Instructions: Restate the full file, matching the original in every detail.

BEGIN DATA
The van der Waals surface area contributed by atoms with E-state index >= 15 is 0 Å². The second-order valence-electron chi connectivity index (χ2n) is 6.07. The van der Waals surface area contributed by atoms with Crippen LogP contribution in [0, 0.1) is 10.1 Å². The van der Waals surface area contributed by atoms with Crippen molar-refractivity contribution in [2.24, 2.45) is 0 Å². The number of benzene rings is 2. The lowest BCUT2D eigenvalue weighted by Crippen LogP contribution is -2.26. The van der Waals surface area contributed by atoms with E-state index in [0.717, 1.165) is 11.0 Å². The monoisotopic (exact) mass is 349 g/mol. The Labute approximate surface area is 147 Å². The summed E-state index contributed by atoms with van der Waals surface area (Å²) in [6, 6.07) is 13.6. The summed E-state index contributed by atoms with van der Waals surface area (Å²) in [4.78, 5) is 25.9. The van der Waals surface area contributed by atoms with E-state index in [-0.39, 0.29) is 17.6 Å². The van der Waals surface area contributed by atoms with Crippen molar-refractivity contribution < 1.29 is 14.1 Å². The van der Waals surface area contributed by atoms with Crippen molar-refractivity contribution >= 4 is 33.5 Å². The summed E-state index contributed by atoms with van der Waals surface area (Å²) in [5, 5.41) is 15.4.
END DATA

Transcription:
The van der Waals surface area contributed by atoms with E-state index >= 15 is 0 Å². The second-order valence-electron chi connectivity index (χ2n) is 6.07. The van der Waals surface area contributed by atoms with Crippen LogP contribution in [0, 0.1) is 10.1 Å². The van der Waals surface area contributed by atoms with Crippen molar-refractivity contribution in [2.24, 2.45) is 0 Å². The number of benzene rings is 2. The lowest BCUT2D eigenvalue weighted by Crippen LogP contribution is -2.26. The van der Waals surface area contributed by atoms with E-state index in [0.717, 1.165) is 11.0 Å². The monoisotopic (exact) mass is 349 g/mol. The Labute approximate surface area is 147 Å². The summed E-state index contributed by atoms with van der Waals surface area (Å²) in [6, 6.07) is 13.6. The summed E-state index contributed by atoms with van der Waals surface area (Å²) in [4.78, 5) is 25.9. The van der Waals surface area contributed by atoms with E-state index in [-0.39, 0.29) is 17.6 Å². The van der Waals surface area contributed by atoms with Crippen molar-refractivity contribution < 1.29 is 14.1 Å². The van der Waals surface area contributed by atoms with Crippen molar-refractivity contribution >= 4 is 33.5 Å². The summed E-state index contributed by atoms with van der Waals surface area (Å²) in [5, 5.41) is 15.4.